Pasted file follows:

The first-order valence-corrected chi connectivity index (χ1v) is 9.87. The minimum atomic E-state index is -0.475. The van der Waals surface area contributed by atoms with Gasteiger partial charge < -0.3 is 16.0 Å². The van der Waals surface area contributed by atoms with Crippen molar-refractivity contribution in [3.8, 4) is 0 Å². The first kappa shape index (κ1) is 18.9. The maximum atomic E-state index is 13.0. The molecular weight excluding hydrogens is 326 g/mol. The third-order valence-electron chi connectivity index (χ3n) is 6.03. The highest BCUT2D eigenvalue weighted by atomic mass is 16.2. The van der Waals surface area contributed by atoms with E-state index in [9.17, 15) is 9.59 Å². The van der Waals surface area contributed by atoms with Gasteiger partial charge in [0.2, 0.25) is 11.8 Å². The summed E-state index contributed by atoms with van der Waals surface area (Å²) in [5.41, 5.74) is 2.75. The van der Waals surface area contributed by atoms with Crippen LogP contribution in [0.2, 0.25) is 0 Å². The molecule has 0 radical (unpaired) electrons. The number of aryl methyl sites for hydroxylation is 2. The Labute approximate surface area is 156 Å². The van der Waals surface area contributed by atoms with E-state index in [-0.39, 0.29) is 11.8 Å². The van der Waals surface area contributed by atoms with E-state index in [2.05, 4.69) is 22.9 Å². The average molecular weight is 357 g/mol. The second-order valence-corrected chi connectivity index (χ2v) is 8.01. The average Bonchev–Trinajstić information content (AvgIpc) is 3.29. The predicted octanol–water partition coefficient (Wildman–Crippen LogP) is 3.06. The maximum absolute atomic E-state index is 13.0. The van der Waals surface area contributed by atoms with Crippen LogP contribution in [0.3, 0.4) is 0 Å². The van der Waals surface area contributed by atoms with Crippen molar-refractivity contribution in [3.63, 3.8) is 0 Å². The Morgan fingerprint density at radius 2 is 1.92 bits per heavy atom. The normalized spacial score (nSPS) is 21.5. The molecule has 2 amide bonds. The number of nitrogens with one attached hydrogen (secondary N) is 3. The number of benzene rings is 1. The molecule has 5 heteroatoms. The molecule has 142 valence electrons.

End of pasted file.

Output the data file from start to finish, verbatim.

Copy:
The first-order valence-corrected chi connectivity index (χ1v) is 9.87. The minimum atomic E-state index is -0.475. The van der Waals surface area contributed by atoms with Gasteiger partial charge < -0.3 is 16.0 Å². The van der Waals surface area contributed by atoms with Crippen molar-refractivity contribution in [3.8, 4) is 0 Å². The first kappa shape index (κ1) is 18.9. The maximum atomic E-state index is 13.0. The molecular weight excluding hydrogens is 326 g/mol. The third-order valence-electron chi connectivity index (χ3n) is 6.03. The highest BCUT2D eigenvalue weighted by atomic mass is 16.2. The van der Waals surface area contributed by atoms with E-state index in [9.17, 15) is 9.59 Å². The van der Waals surface area contributed by atoms with Gasteiger partial charge in [0.2, 0.25) is 11.8 Å². The summed E-state index contributed by atoms with van der Waals surface area (Å²) in [5.41, 5.74) is 2.75. The van der Waals surface area contributed by atoms with Crippen LogP contribution in [0.2, 0.25) is 0 Å². The molecule has 0 radical (unpaired) electrons. The number of aryl methyl sites for hydroxylation is 2. The Labute approximate surface area is 156 Å². The van der Waals surface area contributed by atoms with E-state index in [-0.39, 0.29) is 11.8 Å². The van der Waals surface area contributed by atoms with E-state index in [2.05, 4.69) is 22.9 Å². The average molecular weight is 357 g/mol. The second-order valence-corrected chi connectivity index (χ2v) is 8.01. The average Bonchev–Trinajstić information content (AvgIpc) is 3.29. The predicted octanol–water partition coefficient (Wildman–Crippen LogP) is 3.06. The maximum absolute atomic E-state index is 13.0. The van der Waals surface area contributed by atoms with Crippen LogP contribution in [0.3, 0.4) is 0 Å². The van der Waals surface area contributed by atoms with Crippen molar-refractivity contribution in [3.63, 3.8) is 0 Å². The Morgan fingerprint density at radius 2 is 1.92 bits per heavy atom. The normalized spacial score (nSPS) is 21.5. The molecule has 2 amide bonds. The number of nitrogens with one attached hydrogen (secondary N) is 3. The number of benzene rings is 1. The molecule has 5 heteroatoms. The molecule has 142 valence electrons.